August 22, 2013 / 7:33 AM / 6 years ago

UPDATE 3-Turkish lira hits record low as central bank fails to calm nerves

* Lira hits record low of 1.9915 to the dollar

* 10-year bond yield rises to above 10 pct

* Central bank holds $350 million forex auction (Adds auction, closing prices)

By Seda Sezer

ISTANBUL, Aug 22 (Reuters) - Turkey’s lira hit a record low against the dollar on Thursday, with a $350 million forex auction by the central bank unable to calm market jitters over the future of the U.S. Federal Reserve’s stimulus programme.

The central bank auction came as emerging market currencies, including the lira, were under heavy selling pressure after Fed policy meeting minutes showed its massive bond-buying programme could be reduced as early as next month.

The lira hit a record low of 1.9915 to the dollar in late afternoon trade, compared to 1.9740 late on Wednesday.

The central bank said it would apply additional monetary tightening on Thursday and Friday by not holding one-week repo auctions, halting funding from its policy rate, and said it would hold forex-selling auctions of at least $350 million.

The central bank raised its overnight lending rate, the upper end of the interest rate corridor it uses to control monetary conditions, for a second straight month on Tuesday, hiking it by 50 basis points to 7.75 percent in a surprise move to try to prevent an uncontrolled slide in the lira.

But it appeared not to be enough, with economists predicting the bank will need to widen the rate corridor by raising the lending rate further.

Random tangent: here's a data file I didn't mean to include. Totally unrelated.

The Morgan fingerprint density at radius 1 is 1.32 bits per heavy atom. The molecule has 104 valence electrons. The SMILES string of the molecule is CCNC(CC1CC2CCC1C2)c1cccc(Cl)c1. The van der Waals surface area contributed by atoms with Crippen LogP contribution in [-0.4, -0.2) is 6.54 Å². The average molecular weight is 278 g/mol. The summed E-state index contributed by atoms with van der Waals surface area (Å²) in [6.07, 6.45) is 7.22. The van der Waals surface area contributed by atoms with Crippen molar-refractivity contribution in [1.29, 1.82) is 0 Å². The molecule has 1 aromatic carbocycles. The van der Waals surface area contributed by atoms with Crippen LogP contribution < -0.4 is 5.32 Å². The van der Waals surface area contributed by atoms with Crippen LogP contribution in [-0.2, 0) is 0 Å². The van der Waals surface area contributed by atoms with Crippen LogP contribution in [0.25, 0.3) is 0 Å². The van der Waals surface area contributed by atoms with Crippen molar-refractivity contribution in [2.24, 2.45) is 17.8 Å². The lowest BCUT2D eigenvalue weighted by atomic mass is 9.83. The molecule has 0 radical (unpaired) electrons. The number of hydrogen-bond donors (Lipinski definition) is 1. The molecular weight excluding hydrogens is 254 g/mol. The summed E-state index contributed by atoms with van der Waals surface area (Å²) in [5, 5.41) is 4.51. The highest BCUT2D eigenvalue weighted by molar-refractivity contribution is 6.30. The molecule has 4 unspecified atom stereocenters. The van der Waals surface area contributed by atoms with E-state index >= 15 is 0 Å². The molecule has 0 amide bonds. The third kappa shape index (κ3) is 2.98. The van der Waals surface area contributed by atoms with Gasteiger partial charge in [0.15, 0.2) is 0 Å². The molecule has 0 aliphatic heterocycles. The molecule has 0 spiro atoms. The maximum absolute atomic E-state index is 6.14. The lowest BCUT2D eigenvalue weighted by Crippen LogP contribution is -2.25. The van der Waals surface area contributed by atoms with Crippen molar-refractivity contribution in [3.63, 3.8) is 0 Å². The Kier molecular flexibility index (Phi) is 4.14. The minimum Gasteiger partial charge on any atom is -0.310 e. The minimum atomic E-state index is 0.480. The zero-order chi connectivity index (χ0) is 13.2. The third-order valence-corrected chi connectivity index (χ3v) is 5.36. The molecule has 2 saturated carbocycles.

“Considering global liquidity worries, the current level of the overnight lending rate will not eliminate pressure on the currency,” said Ali Cakiroglu, strategist at HSBC.

“We expect further interest rate hikes or even an emergency monetary policy committee meeting,” he said.

Emerging markets again bore the brunt of the selling pressure as many have come to rely on cheap dollars to underpin domestic demand and fund current account deficits.

Along with Turkey, the currencies of Indonesia, Malaysia and Thailand all hit multi-year lows, while the Indian rupee ploughed another historic trough.

Turkey is particularly vulnerable, being heavily dependent on foreign inflows to finance its current account deficit, running at over 7 percent of national output.

The average funding rate rose to 7.11 percent on Wednesday from around 6.61 percent on Tuesday.

Turkey’s 10-year benchmark bond yield rose to above 10 percent, closing at 10.01 percent from 9.70 percent on Wednesday.

The main Istanbul share index ended down 2.02 percent at 68,300.05 points, underperforming the broader emerging markets index, which was down 0.12 percent. (Editing by Nick Tattersall and Stephen Nisbet)

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